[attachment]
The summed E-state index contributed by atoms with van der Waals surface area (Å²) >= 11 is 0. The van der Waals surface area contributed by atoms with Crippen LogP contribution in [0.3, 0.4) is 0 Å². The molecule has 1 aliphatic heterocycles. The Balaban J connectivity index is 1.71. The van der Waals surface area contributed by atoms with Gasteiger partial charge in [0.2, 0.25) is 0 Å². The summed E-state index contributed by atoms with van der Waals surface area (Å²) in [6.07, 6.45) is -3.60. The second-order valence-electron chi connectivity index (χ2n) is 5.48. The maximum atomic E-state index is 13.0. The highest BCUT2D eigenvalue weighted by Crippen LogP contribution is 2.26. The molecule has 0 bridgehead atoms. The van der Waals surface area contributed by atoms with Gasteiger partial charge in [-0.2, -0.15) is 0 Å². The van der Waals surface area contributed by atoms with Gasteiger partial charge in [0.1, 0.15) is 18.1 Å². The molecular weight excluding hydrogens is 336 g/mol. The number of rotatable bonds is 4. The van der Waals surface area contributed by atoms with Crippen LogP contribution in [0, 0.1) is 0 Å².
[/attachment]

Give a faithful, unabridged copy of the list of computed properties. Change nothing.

The summed E-state index contributed by atoms with van der Waals surface area (Å²) >= 11 is 0. The van der Waals surface area contributed by atoms with Crippen LogP contribution in [0.3, 0.4) is 0 Å². The molecule has 1 aliphatic heterocycles. The Balaban J connectivity index is 1.71. The van der Waals surface area contributed by atoms with Gasteiger partial charge in [0.2, 0.25) is 0 Å². The summed E-state index contributed by atoms with van der Waals surface area (Å²) in [6.07, 6.45) is -3.60. The second-order valence-electron chi connectivity index (χ2n) is 5.48. The maximum atomic E-state index is 13.0. The highest BCUT2D eigenvalue weighted by Crippen LogP contribution is 2.26. The molecule has 0 bridgehead atoms. The van der Waals surface area contributed by atoms with Gasteiger partial charge in [-0.2, -0.15) is 0 Å². The van der Waals surface area contributed by atoms with Gasteiger partial charge in [0.1, 0.15) is 18.1 Å². The molecular weight excluding hydrogens is 336 g/mol. The number of rotatable bonds is 4. The van der Waals surface area contributed by atoms with Crippen LogP contribution in [0, 0.1) is 0 Å².